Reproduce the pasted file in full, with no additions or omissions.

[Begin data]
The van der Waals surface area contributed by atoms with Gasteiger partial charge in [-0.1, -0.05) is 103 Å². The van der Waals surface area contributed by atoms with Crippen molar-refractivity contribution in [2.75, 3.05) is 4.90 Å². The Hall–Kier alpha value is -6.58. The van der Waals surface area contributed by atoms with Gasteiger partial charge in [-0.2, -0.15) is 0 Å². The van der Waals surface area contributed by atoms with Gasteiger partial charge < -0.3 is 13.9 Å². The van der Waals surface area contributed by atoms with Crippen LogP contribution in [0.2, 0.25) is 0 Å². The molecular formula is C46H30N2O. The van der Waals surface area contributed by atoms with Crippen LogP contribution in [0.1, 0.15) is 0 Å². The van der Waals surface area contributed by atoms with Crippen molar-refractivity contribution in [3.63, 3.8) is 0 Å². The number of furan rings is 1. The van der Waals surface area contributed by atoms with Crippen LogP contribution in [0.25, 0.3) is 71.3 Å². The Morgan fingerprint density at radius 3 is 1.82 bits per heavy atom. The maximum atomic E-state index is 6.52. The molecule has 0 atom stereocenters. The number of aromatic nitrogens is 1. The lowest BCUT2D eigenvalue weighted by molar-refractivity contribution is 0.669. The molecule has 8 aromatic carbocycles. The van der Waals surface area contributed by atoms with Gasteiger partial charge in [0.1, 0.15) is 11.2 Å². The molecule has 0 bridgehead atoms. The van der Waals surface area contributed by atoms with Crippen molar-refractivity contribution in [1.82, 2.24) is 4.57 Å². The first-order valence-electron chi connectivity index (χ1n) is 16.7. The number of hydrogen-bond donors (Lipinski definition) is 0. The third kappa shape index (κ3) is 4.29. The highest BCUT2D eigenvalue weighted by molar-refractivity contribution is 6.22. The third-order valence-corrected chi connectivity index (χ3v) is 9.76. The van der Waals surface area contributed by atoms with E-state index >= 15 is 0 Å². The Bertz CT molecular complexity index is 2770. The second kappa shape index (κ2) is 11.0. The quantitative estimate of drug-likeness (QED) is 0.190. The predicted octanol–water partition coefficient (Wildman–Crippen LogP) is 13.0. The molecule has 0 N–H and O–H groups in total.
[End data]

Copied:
The van der Waals surface area contributed by atoms with Gasteiger partial charge in [-0.1, -0.05) is 103 Å². The van der Waals surface area contributed by atoms with Crippen molar-refractivity contribution in [2.75, 3.05) is 4.90 Å². The Hall–Kier alpha value is -6.58. The van der Waals surface area contributed by atoms with Gasteiger partial charge in [-0.2, -0.15) is 0 Å². The van der Waals surface area contributed by atoms with Gasteiger partial charge < -0.3 is 13.9 Å². The van der Waals surface area contributed by atoms with Crippen LogP contribution in [0.2, 0.25) is 0 Å². The molecular formula is C46H30N2O. The van der Waals surface area contributed by atoms with Crippen LogP contribution in [0.1, 0.15) is 0 Å². The van der Waals surface area contributed by atoms with Crippen molar-refractivity contribution in [3.63, 3.8) is 0 Å². The number of furan rings is 1. The van der Waals surface area contributed by atoms with Crippen LogP contribution in [0.25, 0.3) is 71.3 Å². The Morgan fingerprint density at radius 3 is 1.82 bits per heavy atom. The maximum atomic E-state index is 6.52. The molecule has 0 atom stereocenters. The number of aromatic nitrogens is 1. The lowest BCUT2D eigenvalue weighted by molar-refractivity contribution is 0.669. The molecule has 8 aromatic carbocycles. The van der Waals surface area contributed by atoms with Gasteiger partial charge in [0.1, 0.15) is 11.2 Å². The molecule has 0 bridgehead atoms. The van der Waals surface area contributed by atoms with Crippen molar-refractivity contribution in [1.82, 2.24) is 4.57 Å². The first-order valence-electron chi connectivity index (χ1n) is 16.7. The number of hydrogen-bond donors (Lipinski definition) is 0. The third kappa shape index (κ3) is 4.29. The highest BCUT2D eigenvalue weighted by molar-refractivity contribution is 6.22. The third-order valence-corrected chi connectivity index (χ3v) is 9.76. The van der Waals surface area contributed by atoms with E-state index >= 15 is 0 Å². The Bertz CT molecular complexity index is 2770. The second kappa shape index (κ2) is 11.0. The quantitative estimate of drug-likeness (QED) is 0.190. The predicted octanol–water partition coefficient (Wildman–Crippen LogP) is 13.0. The molecule has 0 N–H and O–H groups in total.